What can a punk rock musician teach us about business psychology and practices? When that punk rock musician is Steve Albini, the answer is: quite a lot.
In an interview with clinical psychologist Michael Friedman in which he namechecks both record label Touch & Go and Dutch anarcho-punks The Ex, the Shellac frontman and recording engineer (he pointedly refuses to call himself a producer) talks at length about his business philosophy - essentially, be inclusive and treat people equitably; do what you can yourself; and ensure live and work within your means, making the most of what you've got.
Albini describes the profit motive as a "pathology" and declares that he has "no respect for greed". He stops short of condemning those who work in corporate circles, though, claiming that it's conventional business practices that are to blame and admitting "I can’t really say that there’s any moral or ethical purity to the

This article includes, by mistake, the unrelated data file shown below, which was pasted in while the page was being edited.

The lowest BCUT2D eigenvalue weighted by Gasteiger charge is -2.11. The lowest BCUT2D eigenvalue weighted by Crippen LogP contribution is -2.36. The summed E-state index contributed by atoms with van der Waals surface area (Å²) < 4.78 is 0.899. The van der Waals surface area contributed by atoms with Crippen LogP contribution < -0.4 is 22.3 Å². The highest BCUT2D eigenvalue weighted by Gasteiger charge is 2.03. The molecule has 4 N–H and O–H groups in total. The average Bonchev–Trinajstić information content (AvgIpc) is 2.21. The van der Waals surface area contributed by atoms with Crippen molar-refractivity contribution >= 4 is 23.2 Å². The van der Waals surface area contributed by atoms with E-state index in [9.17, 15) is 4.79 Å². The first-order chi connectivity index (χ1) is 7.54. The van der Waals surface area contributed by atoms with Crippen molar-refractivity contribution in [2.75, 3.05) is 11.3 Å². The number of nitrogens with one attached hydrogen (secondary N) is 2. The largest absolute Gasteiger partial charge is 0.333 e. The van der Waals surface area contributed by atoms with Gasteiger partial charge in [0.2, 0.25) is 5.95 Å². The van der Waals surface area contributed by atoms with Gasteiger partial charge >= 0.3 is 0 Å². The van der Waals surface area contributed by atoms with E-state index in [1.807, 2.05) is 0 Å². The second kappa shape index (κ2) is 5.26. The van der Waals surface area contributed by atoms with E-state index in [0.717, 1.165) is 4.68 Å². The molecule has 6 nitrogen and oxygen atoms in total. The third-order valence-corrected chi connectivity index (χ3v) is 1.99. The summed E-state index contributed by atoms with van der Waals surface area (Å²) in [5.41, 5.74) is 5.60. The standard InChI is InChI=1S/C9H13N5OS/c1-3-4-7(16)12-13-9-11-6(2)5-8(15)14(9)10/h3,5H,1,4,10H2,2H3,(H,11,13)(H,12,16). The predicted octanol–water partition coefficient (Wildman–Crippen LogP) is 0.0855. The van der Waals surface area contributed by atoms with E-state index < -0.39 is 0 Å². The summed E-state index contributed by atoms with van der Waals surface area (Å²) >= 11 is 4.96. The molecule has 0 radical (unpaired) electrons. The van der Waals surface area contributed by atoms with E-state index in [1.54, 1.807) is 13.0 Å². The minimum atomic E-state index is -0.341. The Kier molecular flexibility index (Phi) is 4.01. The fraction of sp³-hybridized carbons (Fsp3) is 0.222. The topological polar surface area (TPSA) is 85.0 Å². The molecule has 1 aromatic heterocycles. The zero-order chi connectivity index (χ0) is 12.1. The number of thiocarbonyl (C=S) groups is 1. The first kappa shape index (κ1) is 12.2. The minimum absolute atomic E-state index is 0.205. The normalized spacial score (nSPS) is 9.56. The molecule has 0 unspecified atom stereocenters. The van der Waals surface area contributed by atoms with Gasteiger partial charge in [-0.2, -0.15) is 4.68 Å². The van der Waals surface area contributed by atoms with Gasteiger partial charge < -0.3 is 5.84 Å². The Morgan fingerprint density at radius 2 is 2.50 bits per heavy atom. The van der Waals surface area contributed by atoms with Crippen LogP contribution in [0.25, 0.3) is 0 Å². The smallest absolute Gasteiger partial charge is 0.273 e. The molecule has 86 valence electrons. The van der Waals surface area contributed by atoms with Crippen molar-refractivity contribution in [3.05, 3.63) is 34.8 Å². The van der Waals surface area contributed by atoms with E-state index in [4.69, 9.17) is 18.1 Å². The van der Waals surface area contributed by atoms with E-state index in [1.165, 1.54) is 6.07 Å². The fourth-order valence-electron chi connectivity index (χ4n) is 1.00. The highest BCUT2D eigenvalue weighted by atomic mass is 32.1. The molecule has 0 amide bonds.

way I do things" because ultimately it's just "a practical manifestation of
getting by day to day".
The comment that "Efficiency is extraordinarily important to us" raised a smile - Albini may have been talking about the fact that no money is wasted on "administration" (booking agents, managers and so on), but it's also true that there's not an awful lot of inefficiency to be found in a Shellac song...
(Thanks to Pete for the link.)